Sale of Orkney goose meat extended
Scottish Natural Heritage (SNH) have said they hope this will encourage the use of fresh, seasonal, wild goose meat and help boost local business.
The sustainable control of resident greylag geese populations is licensed to safeguard agricultural crops, as part of the Orkney Resident Greylag Goose Project. The project was allowed to sell meat until October 31, and this extension takes advantage of the European Commission’s approval for Scotland-wide sales until any new potential EU exit date.
These licences permit the sale of resident greylag goose meat in Scotland directly to consumers as well as to retailers, such as hotels and butchers.
Claudia Rowse, SNH’s head of natural resource management said “We are delighted to announce the continued sale of resident greylag goose meat. Now, licensed sellers from Orkney will have a chance to develop the market for their product and people can try goose for themselves, on Orkney, and across Scotland.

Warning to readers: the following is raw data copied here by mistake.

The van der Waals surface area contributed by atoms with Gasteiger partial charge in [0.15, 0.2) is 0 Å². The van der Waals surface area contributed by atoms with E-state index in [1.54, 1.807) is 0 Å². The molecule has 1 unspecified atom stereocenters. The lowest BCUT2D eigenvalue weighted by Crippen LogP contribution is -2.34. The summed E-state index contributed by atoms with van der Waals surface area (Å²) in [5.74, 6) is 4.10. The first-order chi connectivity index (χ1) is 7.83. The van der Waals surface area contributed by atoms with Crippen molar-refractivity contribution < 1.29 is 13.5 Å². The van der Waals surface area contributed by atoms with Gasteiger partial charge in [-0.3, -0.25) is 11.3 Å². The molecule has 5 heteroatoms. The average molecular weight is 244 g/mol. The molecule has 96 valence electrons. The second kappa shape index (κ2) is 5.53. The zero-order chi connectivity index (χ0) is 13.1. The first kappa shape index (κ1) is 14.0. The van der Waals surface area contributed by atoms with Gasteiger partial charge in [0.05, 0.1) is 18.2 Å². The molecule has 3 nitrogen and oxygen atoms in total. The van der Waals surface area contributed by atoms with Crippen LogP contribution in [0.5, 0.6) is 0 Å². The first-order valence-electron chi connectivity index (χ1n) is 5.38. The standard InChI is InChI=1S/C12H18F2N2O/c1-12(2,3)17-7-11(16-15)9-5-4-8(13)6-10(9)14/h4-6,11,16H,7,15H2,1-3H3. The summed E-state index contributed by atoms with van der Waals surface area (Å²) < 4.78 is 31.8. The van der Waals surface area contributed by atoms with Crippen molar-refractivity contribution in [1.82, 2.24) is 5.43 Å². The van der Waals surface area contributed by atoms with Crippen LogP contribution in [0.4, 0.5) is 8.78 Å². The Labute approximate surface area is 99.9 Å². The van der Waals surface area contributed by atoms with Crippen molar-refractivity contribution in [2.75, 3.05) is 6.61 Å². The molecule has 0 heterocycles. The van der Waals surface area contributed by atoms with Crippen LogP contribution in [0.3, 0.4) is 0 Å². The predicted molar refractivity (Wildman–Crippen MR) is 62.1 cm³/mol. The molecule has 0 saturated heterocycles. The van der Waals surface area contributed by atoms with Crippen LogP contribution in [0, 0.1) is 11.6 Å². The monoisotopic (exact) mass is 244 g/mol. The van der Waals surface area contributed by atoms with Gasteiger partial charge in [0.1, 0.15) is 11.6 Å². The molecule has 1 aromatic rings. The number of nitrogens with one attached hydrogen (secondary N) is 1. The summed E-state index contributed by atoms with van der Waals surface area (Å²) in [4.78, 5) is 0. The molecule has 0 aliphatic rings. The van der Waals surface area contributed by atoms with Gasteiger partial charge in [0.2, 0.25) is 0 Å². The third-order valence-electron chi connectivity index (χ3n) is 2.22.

“Wild geese are an important part of Scotland’s nature, but their rapid rise in numbers has been challenging for farmers and crofters. We know that striking the balance between conservation, farming and hunting can be difficult.
“Our goal is to give farmers and crofters the tools they need to safeguard their crops, allowing them to control goose numbers sustainably and sell goose meat for profit.”
SNH have said they are working to secure longer-term arrangements for the sale of resident greylag goose meat in Scotland. A project review will take place in January 2020, in light of the UK’s EU exit arrangements, and take into account any changes arising from the current review of its General Licences.
Sale of wild goose meat shot outside the project is prohibited under the Wildlife and Countryside Act 1981.